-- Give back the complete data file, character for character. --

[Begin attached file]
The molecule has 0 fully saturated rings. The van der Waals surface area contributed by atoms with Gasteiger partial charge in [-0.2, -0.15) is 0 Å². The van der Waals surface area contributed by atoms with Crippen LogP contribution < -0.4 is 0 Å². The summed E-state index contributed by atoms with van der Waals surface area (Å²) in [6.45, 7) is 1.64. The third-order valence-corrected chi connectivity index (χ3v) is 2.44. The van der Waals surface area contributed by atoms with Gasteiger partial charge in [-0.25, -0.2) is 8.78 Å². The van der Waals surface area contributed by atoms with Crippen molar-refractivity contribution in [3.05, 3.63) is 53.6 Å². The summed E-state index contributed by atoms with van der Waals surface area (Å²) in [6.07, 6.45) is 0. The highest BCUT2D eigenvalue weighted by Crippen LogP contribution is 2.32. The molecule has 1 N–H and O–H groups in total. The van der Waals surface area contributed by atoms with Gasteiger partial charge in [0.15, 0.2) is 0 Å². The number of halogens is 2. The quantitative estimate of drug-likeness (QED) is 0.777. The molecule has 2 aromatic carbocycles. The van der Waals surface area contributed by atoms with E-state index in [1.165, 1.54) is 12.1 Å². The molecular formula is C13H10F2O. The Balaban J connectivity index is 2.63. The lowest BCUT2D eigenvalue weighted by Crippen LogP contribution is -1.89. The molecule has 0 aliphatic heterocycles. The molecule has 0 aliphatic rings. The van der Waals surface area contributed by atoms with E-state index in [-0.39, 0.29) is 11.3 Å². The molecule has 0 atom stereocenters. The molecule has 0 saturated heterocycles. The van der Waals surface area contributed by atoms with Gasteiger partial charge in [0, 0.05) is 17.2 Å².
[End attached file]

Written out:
The molecule has 0 fully saturated rings. The van der Waals surface area contributed by atoms with Gasteiger partial charge in [-0.2, -0.15) is 0 Å². The van der Waals surface area contributed by atoms with Crippen LogP contribution < -0.4 is 0 Å². The summed E-state index contributed by atoms with van der Waals surface area (Å²) in [6.45, 7) is 1.64. The third-order valence-corrected chi connectivity index (χ3v) is 2.44. The van der Waals surface area contributed by atoms with Gasteiger partial charge in [-0.25, -0.2) is 8.78 Å². The van der Waals surface area contributed by atoms with Crippen molar-refractivity contribution in [3.05, 3.63) is 53.6 Å². The summed E-state index contributed by atoms with van der Waals surface area (Å²) in [6.07, 6.45) is 0. The highest BCUT2D eigenvalue weighted by Crippen LogP contribution is 2.32. The molecule has 1 N–H and O–H groups in total. The van der Waals surface area contributed by atoms with Gasteiger partial charge in [0.15, 0.2) is 0 Å². The number of halogens is 2. The quantitative estimate of drug-likeness (QED) is 0.777. The molecule has 2 aromatic carbocycles. The van der Waals surface area contributed by atoms with E-state index in [1.165, 1.54) is 12.1 Å². The molecular formula is C13H10F2O. The Balaban J connectivity index is 2.63. The lowest BCUT2D eigenvalue weighted by Crippen LogP contribution is -1.89. The molecule has 0 aliphatic heterocycles. The molecule has 0 aliphatic rings. The van der Waals surface area contributed by atoms with E-state index in [-0.39, 0.29) is 11.3 Å². The molecule has 0 atom stereocenters. The molecule has 0 saturated heterocycles. The van der Waals surface area contributed by atoms with Gasteiger partial charge in [0, 0.05) is 17.2 Å².